This is one of thirty-seven colour photographs in Christina de Middel’s series The Afronauts 2012 (Tate P82235–P82271). Each one depicts the artist’s imagined version of events surrounding the Zambian Space Program of the 1960s. Featuring portraits, landscapes and close-ups of miscellaneous objects and ephemera, the images are dream-like and highly stylised, with a playful quality that is echoed in the (often made-up) words of the work titles. In contrast to this, de Middel’s choice of perspectives and the manner in which she has posed her models is suggestive of the documentary tradition, with the series cumulatively creating a narrative.
The Afronauts exists as both a limited edition photobook and series of editioned colour inkjet prints and in addition to these is a body of ephemera (such as manipulated news documents, reproductions of letters and technical sketches) that de Middel has made to support the exhibition of the work. The thirty-seven inkjet prints in Tate’s collection are a selection from the wider series. They exist in an edition of five and are printed to different sizes. The book was produced in a print run of 1,000 copies and brought the artist international recognition when it was published in 2012.
Having originally trained in photojournalism and worked for six years as a staff photographer at a Spanish newspaper, from 2009 de Middel began her practice in fine art by looking at different means of representing real events. Her point of interest then, as now, was the ‘true stories people don’t believe and fake stories they do’ (quoted in the Guardian 2014, accessed September 2014). The Afronauts is based on the former: the true story of the Zambian space programme that took place in the early 1960s which de Middel first encountered via a YouTube video of a 1964 news clip (see https://www.youtube.com/watch?v=M9Do3dz9TR0, accessed 23 June 2017).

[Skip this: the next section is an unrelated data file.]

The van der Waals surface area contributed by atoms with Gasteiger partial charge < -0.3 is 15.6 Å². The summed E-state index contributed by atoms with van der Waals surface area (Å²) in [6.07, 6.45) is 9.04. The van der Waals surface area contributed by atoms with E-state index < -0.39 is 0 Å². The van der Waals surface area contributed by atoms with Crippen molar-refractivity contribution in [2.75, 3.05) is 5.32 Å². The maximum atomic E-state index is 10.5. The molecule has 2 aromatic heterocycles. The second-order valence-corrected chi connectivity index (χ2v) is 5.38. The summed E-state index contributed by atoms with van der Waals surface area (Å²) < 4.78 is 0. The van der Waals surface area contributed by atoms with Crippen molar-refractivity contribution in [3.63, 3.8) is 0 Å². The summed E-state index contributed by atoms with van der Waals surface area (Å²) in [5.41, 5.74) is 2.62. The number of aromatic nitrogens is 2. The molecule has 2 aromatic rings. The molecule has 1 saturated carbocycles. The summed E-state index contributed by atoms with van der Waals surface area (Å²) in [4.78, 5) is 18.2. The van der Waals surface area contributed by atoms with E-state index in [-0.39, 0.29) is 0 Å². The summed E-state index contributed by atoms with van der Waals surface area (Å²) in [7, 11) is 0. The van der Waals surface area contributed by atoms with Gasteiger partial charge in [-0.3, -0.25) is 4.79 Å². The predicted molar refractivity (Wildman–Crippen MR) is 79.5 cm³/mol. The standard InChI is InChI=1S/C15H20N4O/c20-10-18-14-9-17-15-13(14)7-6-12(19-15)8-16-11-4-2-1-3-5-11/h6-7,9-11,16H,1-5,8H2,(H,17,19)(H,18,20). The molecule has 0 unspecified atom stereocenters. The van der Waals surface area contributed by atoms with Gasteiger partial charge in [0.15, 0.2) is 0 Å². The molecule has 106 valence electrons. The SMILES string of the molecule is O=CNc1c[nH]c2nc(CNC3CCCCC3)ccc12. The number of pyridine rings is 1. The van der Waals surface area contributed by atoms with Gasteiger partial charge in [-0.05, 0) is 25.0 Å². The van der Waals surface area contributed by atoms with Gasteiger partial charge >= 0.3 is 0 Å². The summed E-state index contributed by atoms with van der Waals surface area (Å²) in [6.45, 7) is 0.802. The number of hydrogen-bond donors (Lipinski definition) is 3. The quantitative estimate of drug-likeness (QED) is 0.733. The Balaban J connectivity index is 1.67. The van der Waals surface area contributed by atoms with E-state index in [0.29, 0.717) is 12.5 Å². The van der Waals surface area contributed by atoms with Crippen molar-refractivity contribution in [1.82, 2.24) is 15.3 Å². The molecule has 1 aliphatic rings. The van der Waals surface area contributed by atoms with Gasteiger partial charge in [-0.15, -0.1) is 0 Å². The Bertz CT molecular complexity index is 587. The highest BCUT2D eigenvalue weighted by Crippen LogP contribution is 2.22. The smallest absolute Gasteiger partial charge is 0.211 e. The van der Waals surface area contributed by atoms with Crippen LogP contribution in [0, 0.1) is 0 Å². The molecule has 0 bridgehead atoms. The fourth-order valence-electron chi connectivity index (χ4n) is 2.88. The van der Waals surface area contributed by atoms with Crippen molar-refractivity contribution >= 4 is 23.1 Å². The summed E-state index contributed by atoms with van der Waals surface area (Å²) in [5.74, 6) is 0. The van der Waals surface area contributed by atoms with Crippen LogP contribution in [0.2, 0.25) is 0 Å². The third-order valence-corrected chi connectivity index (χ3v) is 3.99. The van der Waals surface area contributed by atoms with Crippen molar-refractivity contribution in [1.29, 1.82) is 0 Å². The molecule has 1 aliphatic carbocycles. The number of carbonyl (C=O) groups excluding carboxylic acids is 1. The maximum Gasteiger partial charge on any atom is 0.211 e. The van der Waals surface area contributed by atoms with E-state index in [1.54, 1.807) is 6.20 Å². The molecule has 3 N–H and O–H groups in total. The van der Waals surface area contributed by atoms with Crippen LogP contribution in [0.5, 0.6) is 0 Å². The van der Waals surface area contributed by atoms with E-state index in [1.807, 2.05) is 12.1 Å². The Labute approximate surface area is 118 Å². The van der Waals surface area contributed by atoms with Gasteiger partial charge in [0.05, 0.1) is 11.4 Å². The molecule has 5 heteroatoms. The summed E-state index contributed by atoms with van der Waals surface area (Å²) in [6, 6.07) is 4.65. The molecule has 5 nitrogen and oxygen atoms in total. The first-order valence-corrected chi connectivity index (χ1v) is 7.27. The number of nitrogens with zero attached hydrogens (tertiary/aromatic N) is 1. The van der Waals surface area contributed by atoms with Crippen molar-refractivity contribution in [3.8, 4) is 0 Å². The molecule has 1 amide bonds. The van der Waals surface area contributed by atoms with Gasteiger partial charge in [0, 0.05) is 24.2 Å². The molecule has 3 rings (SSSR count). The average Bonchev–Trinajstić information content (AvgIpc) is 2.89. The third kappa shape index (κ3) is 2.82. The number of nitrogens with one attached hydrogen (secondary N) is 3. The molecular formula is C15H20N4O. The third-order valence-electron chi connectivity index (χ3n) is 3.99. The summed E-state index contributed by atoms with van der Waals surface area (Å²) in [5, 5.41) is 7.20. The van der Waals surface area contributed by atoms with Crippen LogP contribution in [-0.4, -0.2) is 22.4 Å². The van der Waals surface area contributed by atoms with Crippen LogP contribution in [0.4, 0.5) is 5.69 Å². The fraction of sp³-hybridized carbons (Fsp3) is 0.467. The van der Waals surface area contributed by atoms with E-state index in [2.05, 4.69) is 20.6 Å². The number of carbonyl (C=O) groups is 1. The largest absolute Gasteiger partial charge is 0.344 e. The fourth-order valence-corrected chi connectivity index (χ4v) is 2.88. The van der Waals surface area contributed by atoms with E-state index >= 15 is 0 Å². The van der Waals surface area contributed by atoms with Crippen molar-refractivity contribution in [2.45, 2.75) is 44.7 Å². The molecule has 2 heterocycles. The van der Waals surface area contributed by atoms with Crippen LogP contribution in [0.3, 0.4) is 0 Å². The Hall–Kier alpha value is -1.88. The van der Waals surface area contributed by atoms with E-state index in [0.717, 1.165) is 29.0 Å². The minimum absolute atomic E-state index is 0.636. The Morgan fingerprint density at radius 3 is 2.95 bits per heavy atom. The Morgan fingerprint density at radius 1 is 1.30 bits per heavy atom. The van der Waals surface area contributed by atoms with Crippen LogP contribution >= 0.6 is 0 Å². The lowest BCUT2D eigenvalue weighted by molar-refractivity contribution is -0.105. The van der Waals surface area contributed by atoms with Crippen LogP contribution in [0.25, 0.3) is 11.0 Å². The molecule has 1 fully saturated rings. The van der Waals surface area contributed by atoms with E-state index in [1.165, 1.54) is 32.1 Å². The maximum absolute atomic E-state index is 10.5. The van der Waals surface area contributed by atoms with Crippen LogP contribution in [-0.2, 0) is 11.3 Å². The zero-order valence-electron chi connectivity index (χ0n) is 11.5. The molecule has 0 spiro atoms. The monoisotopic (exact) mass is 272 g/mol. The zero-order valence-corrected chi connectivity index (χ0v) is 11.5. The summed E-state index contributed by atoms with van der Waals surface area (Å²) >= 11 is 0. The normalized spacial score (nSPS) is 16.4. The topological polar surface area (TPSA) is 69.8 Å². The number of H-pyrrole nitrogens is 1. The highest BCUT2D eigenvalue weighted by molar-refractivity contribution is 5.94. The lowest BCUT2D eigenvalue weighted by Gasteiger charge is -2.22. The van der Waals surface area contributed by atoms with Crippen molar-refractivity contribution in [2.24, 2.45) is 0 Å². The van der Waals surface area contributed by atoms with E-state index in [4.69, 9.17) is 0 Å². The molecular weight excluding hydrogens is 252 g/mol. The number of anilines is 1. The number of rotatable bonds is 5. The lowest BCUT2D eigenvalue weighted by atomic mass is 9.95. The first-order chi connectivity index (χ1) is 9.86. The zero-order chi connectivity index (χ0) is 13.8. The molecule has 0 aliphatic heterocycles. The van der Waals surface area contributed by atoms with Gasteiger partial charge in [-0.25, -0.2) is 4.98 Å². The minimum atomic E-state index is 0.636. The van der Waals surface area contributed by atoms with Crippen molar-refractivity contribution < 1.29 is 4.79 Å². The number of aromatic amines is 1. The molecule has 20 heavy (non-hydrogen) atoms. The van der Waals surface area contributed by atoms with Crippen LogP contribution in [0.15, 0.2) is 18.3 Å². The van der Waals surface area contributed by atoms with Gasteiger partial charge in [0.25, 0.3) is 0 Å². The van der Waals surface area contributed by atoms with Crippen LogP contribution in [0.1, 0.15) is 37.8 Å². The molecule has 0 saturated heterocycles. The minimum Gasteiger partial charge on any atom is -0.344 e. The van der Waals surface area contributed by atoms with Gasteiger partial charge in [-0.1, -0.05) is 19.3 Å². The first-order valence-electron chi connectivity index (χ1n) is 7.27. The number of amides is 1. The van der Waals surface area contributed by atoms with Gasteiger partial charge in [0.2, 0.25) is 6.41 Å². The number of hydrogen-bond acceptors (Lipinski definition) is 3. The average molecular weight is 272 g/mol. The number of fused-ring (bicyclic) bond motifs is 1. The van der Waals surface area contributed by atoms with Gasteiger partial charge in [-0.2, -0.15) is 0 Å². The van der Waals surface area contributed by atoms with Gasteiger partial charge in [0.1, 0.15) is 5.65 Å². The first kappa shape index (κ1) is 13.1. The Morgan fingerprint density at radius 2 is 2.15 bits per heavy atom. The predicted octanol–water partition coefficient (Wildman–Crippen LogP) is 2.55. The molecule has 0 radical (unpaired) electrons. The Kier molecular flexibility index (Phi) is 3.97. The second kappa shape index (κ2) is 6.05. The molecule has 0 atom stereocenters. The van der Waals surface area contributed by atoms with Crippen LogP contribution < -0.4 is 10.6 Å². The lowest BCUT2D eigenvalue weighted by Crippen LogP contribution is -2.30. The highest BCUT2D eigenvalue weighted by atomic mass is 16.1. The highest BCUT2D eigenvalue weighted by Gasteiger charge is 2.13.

In a departure from her previous role as a reportage photographer, in The Afronauts de Middel uses suggestion and fiction as the means of communicating an event which (especially prior to this series) was little documented. To stage events as she imagined them, de Middel spent a year shooting in various locations. The images in the series were shot mainly in Spain but also Senegal, Italy, the United States, Israel and Palestine. While de Middel took some images from her existing archive of photographs shot whilst working on commissioned projects, others are the result of produced location shoots involving storyboards, model casting and costumes. The brightly-patterned fabric outfits worn by the ‘astronauts’ in many of the images, for example, were designed by de Middel and sewn by her grandmother in a West African- inspired fabric that de Middel sourced from a market in Whitechapel, London; while their space helmets were made by cutting holes into old streetlight covers. Other images that feature a baby (Indian) elephant were shot in a zoo near Alicante. These references act as visual shorthand for the location in which real events took place, while shifting emphasis away from the literal or descriptive and onto the imagined and surreal.
De Middel has described the playful and imaginative tone of the project as a celebration of the hope and ambition of events that inspired it – not poking fun, but using the combination of a compelling but seemingly fantastical story together with a surreal aesthetic in order to ‘break the rules of veracity [and try to] push the audience into analyzing the patterns of the stories we consume as real’ (unpublished artist’s statement prepared for Tate 2013).
Gerry Badger and Martin Parr, The Photobook: A History Volume III, London 2014.
‘Cristina de Middel’s best shot: Recreating Zambia’s Space Program’, The Guardian, 11 June 2014, https://www.theguardian.com/artanddesign/2014/jun/11/my-best-shot-cristina-de-middel-zambia-space-programme, accessed September 2014.
September 2014, updated Sarah Allen, June 2017
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